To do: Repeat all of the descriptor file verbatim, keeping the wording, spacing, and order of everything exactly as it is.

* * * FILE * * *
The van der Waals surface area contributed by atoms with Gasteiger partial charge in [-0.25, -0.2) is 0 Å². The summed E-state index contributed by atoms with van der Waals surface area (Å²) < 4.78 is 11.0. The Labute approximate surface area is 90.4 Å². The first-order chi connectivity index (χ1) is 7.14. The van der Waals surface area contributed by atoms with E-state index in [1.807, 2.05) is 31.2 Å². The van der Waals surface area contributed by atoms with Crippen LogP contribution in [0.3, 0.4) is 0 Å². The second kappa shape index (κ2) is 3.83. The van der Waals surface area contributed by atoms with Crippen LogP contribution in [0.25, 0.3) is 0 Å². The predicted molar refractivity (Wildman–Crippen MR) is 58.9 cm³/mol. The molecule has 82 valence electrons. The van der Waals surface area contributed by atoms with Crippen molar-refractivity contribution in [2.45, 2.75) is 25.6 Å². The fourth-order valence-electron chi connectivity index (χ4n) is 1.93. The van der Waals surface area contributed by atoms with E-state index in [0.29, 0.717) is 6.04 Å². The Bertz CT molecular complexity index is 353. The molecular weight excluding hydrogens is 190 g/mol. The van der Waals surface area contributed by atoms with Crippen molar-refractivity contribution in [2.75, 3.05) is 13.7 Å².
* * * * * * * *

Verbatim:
The van der Waals surface area contributed by atoms with Gasteiger partial charge in [-0.25, -0.2) is 0 Å². The summed E-state index contributed by atoms with van der Waals surface area (Å²) < 4.78 is 11.0. The Labute approximate surface area is 90.4 Å². The first-order chi connectivity index (χ1) is 7.14. The van der Waals surface area contributed by atoms with E-state index in [1.807, 2.05) is 31.2 Å². The van der Waals surface area contributed by atoms with Crippen LogP contribution in [0.3, 0.4) is 0 Å². The second kappa shape index (κ2) is 3.83. The van der Waals surface area contributed by atoms with Crippen LogP contribution in [0.25, 0.3) is 0 Å². The predicted molar refractivity (Wildman–Crippen MR) is 58.9 cm³/mol. The molecule has 82 valence electrons. The van der Waals surface area contributed by atoms with Crippen molar-refractivity contribution in [2.45, 2.75) is 25.6 Å². The fourth-order valence-electron chi connectivity index (χ4n) is 1.93. The van der Waals surface area contributed by atoms with E-state index in [0.29, 0.717) is 6.04 Å². The Bertz CT molecular complexity index is 353. The molecular weight excluding hydrogens is 190 g/mol. The van der Waals surface area contributed by atoms with Crippen molar-refractivity contribution in [2.75, 3.05) is 13.7 Å².